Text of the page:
Power in the US under our 2-party system is a see-saw. Remember that anything you do to the other side the other side can later do to you. Let's not have each change of party start with packing the Supreme Court with more and more of their side. We should be trying to end the adversarial nature of our political system, not escalate it.
    Real party compromise died with the southern strategy. Anyone foolish enough to think the party that embraced Trump, or worse the party that supports McConnell, is going to roll over and start compromising is a fool that's only enabling them to continue their long tradition of moving the goal posts every chance they get.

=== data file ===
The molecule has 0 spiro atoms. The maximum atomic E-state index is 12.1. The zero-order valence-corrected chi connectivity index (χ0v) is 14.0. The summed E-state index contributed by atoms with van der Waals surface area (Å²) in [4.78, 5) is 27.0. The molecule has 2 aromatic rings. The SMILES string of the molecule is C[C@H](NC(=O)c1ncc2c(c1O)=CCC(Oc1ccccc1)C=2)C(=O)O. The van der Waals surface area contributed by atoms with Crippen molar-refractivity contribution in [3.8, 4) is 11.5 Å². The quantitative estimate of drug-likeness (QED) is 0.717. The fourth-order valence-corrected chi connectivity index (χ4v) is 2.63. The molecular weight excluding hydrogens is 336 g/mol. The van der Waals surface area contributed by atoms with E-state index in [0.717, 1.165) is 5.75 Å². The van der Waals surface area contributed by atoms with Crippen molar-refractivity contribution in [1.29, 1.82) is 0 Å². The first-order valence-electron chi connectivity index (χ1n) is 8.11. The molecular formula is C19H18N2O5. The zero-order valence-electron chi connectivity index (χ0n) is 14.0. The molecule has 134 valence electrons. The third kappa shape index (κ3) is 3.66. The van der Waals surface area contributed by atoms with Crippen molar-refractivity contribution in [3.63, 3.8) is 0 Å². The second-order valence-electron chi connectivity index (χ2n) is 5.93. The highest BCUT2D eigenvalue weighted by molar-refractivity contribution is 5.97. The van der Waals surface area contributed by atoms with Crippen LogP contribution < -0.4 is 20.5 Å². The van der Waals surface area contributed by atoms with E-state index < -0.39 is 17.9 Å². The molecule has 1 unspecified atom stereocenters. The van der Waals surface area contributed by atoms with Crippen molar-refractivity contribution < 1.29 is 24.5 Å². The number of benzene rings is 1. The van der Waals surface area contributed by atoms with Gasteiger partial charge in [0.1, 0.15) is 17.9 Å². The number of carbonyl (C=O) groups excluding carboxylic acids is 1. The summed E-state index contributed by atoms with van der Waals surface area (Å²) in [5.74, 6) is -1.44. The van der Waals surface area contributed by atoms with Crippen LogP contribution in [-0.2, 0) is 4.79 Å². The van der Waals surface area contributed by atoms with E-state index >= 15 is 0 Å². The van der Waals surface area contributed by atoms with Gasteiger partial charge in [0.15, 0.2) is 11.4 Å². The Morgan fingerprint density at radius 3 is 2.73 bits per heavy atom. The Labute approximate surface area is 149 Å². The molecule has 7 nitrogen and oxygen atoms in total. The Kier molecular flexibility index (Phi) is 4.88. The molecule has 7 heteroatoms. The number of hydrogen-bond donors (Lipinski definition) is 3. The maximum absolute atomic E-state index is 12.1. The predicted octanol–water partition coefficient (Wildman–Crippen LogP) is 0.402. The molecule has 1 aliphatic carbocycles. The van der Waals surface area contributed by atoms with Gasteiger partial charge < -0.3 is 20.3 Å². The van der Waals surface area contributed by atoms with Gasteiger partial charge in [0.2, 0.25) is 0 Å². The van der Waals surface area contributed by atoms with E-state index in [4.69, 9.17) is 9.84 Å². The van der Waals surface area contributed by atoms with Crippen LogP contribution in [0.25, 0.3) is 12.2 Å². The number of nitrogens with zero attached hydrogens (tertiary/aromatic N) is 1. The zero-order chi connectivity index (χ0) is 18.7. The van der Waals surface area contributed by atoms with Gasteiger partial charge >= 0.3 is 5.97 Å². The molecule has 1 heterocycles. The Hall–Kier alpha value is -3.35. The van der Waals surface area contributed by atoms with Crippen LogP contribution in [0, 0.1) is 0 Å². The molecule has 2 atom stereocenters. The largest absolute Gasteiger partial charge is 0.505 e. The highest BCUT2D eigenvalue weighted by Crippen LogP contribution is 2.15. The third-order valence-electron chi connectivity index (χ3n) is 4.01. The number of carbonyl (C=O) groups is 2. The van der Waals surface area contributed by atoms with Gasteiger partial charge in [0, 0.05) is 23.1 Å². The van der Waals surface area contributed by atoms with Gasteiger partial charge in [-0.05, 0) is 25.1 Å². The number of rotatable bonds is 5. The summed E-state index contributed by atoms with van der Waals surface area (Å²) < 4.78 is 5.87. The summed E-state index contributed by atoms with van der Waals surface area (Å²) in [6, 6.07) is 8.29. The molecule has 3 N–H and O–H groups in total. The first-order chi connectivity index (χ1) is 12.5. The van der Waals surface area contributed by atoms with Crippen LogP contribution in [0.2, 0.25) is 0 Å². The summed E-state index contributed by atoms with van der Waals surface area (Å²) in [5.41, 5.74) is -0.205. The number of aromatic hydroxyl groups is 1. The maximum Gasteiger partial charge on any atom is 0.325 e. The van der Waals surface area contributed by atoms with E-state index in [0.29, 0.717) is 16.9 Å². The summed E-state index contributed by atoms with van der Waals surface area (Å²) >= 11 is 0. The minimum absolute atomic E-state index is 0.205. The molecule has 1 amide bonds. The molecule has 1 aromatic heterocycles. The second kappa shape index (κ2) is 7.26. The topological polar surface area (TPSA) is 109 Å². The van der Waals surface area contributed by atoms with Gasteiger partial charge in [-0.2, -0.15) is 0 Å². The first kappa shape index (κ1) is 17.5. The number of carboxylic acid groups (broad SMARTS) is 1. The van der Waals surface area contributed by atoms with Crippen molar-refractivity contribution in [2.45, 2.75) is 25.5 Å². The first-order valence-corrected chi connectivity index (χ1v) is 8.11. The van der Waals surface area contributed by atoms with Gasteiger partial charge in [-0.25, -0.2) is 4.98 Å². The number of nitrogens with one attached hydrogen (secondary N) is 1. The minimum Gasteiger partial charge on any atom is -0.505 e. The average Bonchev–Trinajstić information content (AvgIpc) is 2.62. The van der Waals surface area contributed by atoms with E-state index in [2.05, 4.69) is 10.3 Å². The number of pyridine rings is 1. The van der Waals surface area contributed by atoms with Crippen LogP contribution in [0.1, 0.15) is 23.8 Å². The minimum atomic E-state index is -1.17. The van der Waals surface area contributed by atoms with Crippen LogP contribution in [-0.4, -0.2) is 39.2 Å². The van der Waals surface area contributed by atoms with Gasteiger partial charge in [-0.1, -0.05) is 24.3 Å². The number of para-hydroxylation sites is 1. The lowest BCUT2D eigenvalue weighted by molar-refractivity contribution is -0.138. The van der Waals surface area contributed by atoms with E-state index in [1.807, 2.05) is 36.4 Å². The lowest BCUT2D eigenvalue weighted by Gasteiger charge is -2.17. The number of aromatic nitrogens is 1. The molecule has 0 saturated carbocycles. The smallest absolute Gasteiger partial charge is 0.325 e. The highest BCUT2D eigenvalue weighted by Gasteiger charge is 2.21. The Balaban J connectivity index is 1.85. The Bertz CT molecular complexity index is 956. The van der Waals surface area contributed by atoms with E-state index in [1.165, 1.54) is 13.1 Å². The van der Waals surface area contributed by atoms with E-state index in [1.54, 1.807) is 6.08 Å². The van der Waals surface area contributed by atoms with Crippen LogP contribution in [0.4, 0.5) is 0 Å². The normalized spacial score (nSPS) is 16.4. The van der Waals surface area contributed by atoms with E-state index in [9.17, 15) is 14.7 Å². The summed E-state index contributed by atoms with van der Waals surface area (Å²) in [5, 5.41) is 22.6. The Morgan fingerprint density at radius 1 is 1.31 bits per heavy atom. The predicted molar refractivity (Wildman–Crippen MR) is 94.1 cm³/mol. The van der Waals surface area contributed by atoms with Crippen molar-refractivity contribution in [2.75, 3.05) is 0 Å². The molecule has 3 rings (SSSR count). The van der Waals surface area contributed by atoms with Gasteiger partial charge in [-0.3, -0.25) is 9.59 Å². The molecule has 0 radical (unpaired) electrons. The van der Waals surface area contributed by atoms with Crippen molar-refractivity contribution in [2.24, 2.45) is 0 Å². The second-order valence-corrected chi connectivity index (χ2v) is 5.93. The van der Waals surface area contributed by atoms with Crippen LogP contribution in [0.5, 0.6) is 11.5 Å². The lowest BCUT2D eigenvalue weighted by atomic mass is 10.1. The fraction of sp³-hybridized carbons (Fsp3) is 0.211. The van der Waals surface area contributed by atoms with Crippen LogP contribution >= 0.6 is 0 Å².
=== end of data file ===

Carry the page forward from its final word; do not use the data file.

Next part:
"In a field where an overlooked bug could cost millions, you want people who will speak their minds, even if they’re sometimes obnoxious about it."

  20. #320
    Quote Originally Posted by LittleFuzzy View Post
    *shrugs* The Republicans ALREADY started doing it. They started doing it when they insisted on blocking nominees they themselves had recommended as ideal candidates for an entire year.
    Yes, Republicans have done some bullshit, but escalation is not going to make it better. If everyone could stop trying to convince me that the other side would be just as bad as Trump if they had the chance, I'd appreciate it.

  21. #321
    False equivalence.
    “Humanity's greatest advances are not in its discoveries, but in how those discoveries are applied to reduce inequity.”
    — Bill Gates

  22. #322
    A) it's not escalation. It's the same thing. B) no it's not going to make things better. It's also not going to make things worse because Republicans are already doing it and they're not going to stop doing it.